Lakes country reacts, adapts to growing zebra mussel threat
With zebra mussels discovered in Lake Melissa just south of here last week, officials say boat inspections across lakes country will be stepped up this summer.
But for some who live and work here, there’s a certain feeling of resignation, like the battle against the pesky mollusk is already lost.
“I think we’re going to just adapt,” said Scott Sonstegard, a shop owner in Detroit Lakes. “Everybody’s very familiar with the zebra mussels, and they’re going to probably be everywhere because of the movement of the boats, so it’s just something we’re going to have to accept.”
Zebra mussels are already present in several lakes in Otter Tail County, but Lake Melissa is the first lake in Becker County where the invasive mussels have been confirmed, according to the Minnesota Department of Natural Resources.
County and state officials aren’t yet ready to throw in the towel. Inspections and DNR checkpoints on and around Lake Melissa will be increased this year. That includes Detroit Lake, the crown jewel of the region.
“We want to stop or slow this as much as we can to any other water body, not only Big Detroit but any other associated water bodies,” said Lt. Phil Seefeldt, of the Minnesota DNR.
Lake Melissa is downstream of Detroit Lake, which officials say is good news. Zebra mussels don’t travel upstream, so humans will have to taxi the pest into nearby Detroit Lake or Lake Sallie.
A zebra mussel has been found in Pickerel Lake near Cotton Lake in central Becker County, and the DNR plans to declare the lake infested today.
Zebra mussels are already confirmed or suspected in lakes downstream of Melissa, including Pelican, Little Pelican, Buck and Mill Pond.
“It was pretty disheartening to see that the efforts to keep it out of here were unsuccessful,” said Ken Raschke, 68, whose family has owned property on Lake Melissa since 1976. “We just have to hope at some point they find a way to deal with them.”
Minnesota has been battling the spread of zebra mussels and other aquatic invasive species for years.
But in Becker and Otter Tail counties, a region with countless lakes, officials admit it can feel like an uphill battle.
“We have so many lakes and limited people,” said Otter Tail County Sheriff Brian Schlueter.
That’s why the DNR and county officials rely on volunteers to educate neighbors and keep eyes peeled for lawbreaking.
Becker County last year started a lakeshore ambassador program, with volunteers on two lakes. This year, that program has been increased to seven lakes and counting, said Steve Skoog, Becker County’s environmental services administrator.
The Sheriff’s Department also has three deputies committed to aquatic invasive species investigation this year, up from two last year, Skoog said.
The DNR has an estimated 25 inspectors in northwestern Minnesota, and about half of them are stationed in Otter Tail and Becker counties, said Barry Stratton, a DNR ecological and water resources district manager.
Zebra mussels multiply quickly – an adult female produces 30,000 to 1 million eggs per year and about 2 percent survive – and filter up to a quart of water a day as they feast on plankton and algae.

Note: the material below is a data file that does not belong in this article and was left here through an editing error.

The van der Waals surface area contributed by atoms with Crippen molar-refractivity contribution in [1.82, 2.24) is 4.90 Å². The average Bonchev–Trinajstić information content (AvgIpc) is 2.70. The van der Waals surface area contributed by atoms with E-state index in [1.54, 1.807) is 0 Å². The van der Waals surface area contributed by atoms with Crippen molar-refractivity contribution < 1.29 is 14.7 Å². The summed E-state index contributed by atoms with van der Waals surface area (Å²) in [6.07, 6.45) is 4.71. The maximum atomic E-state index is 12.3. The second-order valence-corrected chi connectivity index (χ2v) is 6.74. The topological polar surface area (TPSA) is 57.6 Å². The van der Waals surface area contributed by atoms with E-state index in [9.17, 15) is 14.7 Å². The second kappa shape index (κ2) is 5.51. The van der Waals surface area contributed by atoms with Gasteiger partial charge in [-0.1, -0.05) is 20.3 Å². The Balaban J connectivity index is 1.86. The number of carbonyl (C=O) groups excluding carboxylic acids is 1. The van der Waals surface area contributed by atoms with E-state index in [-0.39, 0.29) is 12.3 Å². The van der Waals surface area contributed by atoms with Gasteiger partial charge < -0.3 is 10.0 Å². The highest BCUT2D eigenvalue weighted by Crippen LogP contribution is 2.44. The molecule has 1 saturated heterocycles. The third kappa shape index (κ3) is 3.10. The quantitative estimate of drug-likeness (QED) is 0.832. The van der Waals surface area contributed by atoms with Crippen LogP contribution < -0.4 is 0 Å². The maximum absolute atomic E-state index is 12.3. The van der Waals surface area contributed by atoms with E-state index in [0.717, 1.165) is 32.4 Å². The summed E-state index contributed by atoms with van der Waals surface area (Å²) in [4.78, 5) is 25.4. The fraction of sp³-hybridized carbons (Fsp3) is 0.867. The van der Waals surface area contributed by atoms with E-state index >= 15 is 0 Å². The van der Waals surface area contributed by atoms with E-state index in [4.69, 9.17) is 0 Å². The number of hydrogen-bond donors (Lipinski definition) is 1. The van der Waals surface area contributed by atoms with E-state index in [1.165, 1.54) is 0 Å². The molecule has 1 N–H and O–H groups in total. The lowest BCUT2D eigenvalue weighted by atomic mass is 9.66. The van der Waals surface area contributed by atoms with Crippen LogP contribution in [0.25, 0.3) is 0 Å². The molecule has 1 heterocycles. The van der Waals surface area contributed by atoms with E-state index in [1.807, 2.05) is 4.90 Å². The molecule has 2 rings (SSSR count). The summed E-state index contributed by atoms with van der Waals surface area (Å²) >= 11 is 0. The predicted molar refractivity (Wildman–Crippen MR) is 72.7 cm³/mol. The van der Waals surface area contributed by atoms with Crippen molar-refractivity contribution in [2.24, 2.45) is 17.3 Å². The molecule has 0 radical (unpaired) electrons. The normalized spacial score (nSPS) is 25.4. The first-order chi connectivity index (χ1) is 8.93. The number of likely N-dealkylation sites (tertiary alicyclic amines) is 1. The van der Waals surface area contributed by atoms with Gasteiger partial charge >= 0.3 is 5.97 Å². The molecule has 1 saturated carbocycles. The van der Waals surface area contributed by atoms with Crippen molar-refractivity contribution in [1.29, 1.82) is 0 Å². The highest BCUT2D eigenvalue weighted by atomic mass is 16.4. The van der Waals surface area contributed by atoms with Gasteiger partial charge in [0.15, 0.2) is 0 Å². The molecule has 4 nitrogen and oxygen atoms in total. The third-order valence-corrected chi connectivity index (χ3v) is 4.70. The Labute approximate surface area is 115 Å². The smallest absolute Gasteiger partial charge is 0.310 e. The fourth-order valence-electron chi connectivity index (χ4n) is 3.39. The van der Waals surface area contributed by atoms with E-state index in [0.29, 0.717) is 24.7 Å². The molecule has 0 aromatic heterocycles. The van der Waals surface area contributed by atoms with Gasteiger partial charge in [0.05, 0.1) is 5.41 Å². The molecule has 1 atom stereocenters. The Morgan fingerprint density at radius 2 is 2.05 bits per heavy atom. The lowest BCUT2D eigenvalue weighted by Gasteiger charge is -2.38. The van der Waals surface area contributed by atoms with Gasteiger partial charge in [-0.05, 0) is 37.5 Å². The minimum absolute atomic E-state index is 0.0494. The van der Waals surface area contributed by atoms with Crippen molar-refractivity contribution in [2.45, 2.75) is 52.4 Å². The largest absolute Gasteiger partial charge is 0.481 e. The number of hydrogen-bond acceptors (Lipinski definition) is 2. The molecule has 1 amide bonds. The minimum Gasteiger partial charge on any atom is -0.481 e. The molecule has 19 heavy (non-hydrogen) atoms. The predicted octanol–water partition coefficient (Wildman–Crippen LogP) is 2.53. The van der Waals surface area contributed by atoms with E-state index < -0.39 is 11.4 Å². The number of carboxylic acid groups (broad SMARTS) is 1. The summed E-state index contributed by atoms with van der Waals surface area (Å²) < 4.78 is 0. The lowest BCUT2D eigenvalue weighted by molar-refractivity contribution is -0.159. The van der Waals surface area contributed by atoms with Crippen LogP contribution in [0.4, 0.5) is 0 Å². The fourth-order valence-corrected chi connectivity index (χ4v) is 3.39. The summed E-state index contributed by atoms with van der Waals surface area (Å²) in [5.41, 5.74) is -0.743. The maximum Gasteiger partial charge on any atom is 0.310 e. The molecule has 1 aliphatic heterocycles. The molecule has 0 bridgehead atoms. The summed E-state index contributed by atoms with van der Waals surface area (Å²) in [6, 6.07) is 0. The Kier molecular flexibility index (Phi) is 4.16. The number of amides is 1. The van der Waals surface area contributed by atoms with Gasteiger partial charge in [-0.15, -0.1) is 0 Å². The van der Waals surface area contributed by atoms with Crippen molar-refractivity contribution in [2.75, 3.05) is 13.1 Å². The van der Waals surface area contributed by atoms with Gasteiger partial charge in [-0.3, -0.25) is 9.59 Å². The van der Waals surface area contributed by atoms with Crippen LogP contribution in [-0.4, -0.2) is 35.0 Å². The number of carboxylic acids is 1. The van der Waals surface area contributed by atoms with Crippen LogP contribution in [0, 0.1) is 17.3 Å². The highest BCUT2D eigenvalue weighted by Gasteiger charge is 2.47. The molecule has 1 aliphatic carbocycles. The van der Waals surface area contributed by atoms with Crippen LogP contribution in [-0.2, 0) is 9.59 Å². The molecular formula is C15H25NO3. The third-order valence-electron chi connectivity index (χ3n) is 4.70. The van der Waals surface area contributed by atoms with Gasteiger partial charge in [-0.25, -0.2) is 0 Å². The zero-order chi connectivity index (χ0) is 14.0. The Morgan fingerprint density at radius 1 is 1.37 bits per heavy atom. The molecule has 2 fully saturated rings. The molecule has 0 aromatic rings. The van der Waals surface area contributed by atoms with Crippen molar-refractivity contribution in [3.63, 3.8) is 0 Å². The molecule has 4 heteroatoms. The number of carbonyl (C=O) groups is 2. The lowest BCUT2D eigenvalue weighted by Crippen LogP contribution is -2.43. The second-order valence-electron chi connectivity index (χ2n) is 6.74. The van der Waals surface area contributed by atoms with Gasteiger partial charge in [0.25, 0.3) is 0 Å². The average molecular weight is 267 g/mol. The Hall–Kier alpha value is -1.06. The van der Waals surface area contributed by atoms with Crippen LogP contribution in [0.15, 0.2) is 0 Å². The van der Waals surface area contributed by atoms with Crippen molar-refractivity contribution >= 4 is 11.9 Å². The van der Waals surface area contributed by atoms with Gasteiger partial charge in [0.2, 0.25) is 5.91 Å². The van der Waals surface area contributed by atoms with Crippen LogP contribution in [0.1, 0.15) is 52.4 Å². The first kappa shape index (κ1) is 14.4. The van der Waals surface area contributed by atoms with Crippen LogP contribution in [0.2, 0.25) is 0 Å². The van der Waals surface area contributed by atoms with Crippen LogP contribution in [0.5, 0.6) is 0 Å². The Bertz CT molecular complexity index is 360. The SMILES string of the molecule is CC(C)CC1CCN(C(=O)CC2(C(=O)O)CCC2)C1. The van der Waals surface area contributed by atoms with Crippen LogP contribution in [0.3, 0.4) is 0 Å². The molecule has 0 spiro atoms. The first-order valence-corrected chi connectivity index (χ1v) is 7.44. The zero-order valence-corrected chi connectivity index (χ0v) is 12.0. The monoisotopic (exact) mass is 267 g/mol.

That makes for clearer lake water, but it robs food from smaller fish, disrupting the lake’s entire food chain, DNR officials say.
Clear water could be a plus for lake homeowners, but it ultimately can affect which plant life is able to survive in the lake. Light will penetrate deeper into a clearer lake, and water temperatures warm.
“It’s just a total change of the ecology,” Stratton said.
The mussels can also clog pumps and machinery, and their sharp edges on the beach can slice up feet.
Adult zebra mussels often move into new bodies of water by attaching to the hulls of boats or docks, but the mussels in their veliger, or larval, stage are microscopic and float freely in pools of water, making them impossible to detect by human eye.
That’s why draining and drying boats and equipment, as required by law, is so critical to stopping the spread, said Mark Ranweiler, a DNR assistant aquatic invasive species specialist.
When the mussels make their way into a lake, they’re often there for good, Ranweiler said. They can live 20 or 30 feet below the surface, making eradication impossible.
“There’s no golden ticket at this point for zebra mussels,” he said.
Becker County Sheriff Kelly Shannon said the public has been “overwhelmingly supportive” of the effort to stop the spread of invasive species. Still, he hopes a recent influx of state money means more inspectors can be hired soon.
“Unfortunately, it’s a battle that’s going to be continuing on,” Shannon said.
Now that the battle has extended to Lake Melissa, Detroit Lakes Mayor Matt Brenk said he doesn’t think tourism will be immediately affected.
Sonstegard agreed, saying the joy of being out in the sun and the fresh air won’t be diminished by a few zebra mussels.
“The lake air, the sunsets, and having the kids out on the boat, tubing, none of that is going to be affected by the zebra mussels,” he said.
Raschke just hopes the mussels won’t also attack his property values. On a rainy Tuesday morning, he stood outside his blue lake home with a bright pink doorframe, debating with his wife, Barbara.
The way Ken sees it, people will be more willing to buy property on a lake where it’s not a problem.
“I’m not happy about it,” he said. “It screws up the lake.”
Barbara quickly chimed in that she isn’t so certain that it devalues property.
“I don’t know,” Ken said, eventually coming to some agreement with his wife. “A lot of people want to be here because it’s a good place to be.”